Friday, April 3, 2009

Kent Howard On Bagua Single Palm Change



Here are some drills for the Bagua single palm change by instructor Kent Howard. The first one I learned years ago in Aikido, and we have been doing it pretty much as Kent presents it. The second drill is nice because of the Fan Jang aspect of the change. All of this guy's videos are well produced and have good information. The style is after master Wang Shujin, the barrel chested dude in the first picture in the video. The style is different than from what I practice in that he (1.) holds his elbows somewhat away from his body and a little higher than I like. I believe that may be because master Wang was so huge he held his arms away from his belly. Naturally, all his students would replicate that position. Jake Burroughs recently commented to me that he saw the same thing in the students of an obese Xingyi master. (2.)In the palm change, but not shown in this video is the high leg raise after the wrap and change of direction. I see the utility in leg sweep applications but is a little to high for me.
All this guy's video's are very good however, and we may take a look at a few more later. Also, you might check out the website for Kent Howard's book on Wang Shujin Bagua at this link.
- I'm off to a Tai Chi Chuan workshop with my instructor Michael Gilman this weekend, more on that next week.

7 comments:

BSM said...

Gotta love the positional heel hook. It comes up now and again in Chin Na. If I ever make it back to Mantis it was there a lot.

It's a less physical way to uproot someone without flipping them. I think it has the added benefit of being unexpected. In MMA, movies, etc., all you see are flips and hip throws.

Lastly you don't need much strength to dump someone if you hook the heel and hit them from the side.

JoseFreitas said...

I liked the drills a lot. The second one I do, in a slightly different variation, but the first one is a good way to train counter-grappling techniques. I went and checked this guy's site and I think he is quite good. I'm pretty sure he came up with a lot of these drills himself, which is great and proves the art is very much alive!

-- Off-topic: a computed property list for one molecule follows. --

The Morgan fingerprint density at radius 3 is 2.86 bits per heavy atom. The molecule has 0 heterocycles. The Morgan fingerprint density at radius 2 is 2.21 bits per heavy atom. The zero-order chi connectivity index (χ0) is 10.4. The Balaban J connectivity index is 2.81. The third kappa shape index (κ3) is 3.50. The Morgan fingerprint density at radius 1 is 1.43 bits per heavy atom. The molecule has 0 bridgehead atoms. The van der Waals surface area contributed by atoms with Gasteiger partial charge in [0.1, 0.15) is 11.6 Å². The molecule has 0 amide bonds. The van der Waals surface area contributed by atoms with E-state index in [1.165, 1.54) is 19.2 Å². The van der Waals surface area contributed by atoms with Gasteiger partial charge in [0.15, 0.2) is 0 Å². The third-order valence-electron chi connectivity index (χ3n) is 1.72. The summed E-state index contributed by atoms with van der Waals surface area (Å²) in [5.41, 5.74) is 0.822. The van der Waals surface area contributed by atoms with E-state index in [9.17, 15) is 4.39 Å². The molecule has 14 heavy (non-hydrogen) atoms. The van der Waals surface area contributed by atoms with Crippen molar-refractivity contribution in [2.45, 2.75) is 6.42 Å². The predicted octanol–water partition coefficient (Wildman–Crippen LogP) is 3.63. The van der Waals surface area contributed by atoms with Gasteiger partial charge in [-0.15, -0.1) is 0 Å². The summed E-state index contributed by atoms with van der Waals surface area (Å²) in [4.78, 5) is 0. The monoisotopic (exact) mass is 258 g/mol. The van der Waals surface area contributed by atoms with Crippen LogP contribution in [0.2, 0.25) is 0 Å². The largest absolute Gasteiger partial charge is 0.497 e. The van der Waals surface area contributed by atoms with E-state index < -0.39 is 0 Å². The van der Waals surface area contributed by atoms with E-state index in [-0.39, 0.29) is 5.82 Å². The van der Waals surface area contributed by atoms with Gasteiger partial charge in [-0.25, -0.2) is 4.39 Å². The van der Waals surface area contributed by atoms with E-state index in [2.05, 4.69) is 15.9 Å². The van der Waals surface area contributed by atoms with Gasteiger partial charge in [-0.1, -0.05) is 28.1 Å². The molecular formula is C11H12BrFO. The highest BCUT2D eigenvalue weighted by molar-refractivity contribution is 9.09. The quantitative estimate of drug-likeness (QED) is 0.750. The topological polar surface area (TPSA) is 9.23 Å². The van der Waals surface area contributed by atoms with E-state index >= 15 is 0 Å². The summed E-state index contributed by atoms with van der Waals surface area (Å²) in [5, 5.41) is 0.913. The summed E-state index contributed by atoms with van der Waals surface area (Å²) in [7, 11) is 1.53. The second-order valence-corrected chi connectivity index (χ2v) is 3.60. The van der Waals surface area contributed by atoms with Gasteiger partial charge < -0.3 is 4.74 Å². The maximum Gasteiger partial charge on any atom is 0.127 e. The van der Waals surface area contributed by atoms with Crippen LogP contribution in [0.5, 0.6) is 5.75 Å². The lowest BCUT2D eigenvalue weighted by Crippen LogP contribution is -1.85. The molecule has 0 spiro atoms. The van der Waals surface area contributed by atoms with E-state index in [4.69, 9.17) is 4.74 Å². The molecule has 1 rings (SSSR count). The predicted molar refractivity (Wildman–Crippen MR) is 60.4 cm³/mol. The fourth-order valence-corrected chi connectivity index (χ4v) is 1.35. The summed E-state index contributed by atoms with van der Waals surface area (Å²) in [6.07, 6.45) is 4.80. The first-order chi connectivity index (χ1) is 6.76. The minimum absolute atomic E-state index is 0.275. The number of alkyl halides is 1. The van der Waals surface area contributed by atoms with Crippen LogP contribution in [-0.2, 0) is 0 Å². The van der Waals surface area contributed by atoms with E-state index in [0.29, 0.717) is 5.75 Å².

Kent Howard said...

Thanks for the kind comments. I am glad you enjoy the videos. We are preparing a DVD to accompany the book that comes out in June (a translation of Bagua Linked Palms by Wang Shujin). I will put some clips from that up on YouTube in the next couple of months.

To answer a point in the original post, I use a wider elbow placement in the 'guard stance' to enhance the curvature between shoulder and hand and to widen the back. This creates a springier expression of power. In closer self-defense situations I tend to narrow the arm placement and drop the elbows to protect the ribs and centerline. It is hard to explain more in this short space; however, it is not 'fat man's' Bagua.

On Jose's comment above, I developed most of my applications on my own from my teacher's larger, macro-oriented applications that were not really situation specific. I have a background in teaching Nonviolent Self-Defense to mental health caregivers, so I tend to go more for control than stiking. I think Bagua lends itself beautifully to gentler applications that don't leave something bleeding or broken!
Thanks again guys. Great blog.
Kent

LC David said...

These both drills are the best, but the second on is much batter then first one because i checked it before....
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Dojo Rat said...

Kent;
Thank you very much for checking in, I do indeed really like your system, and I appreciate your comments on arm placement. We may post a few more videos of yours soon. I look foward to buying your book in June when it's available!
-John

K T said...

And from myself as well, Thank You Kent Howard for making these videos available, and also giving us feedback on them.

Dojo Rat, keep up the great work !

- Kostas

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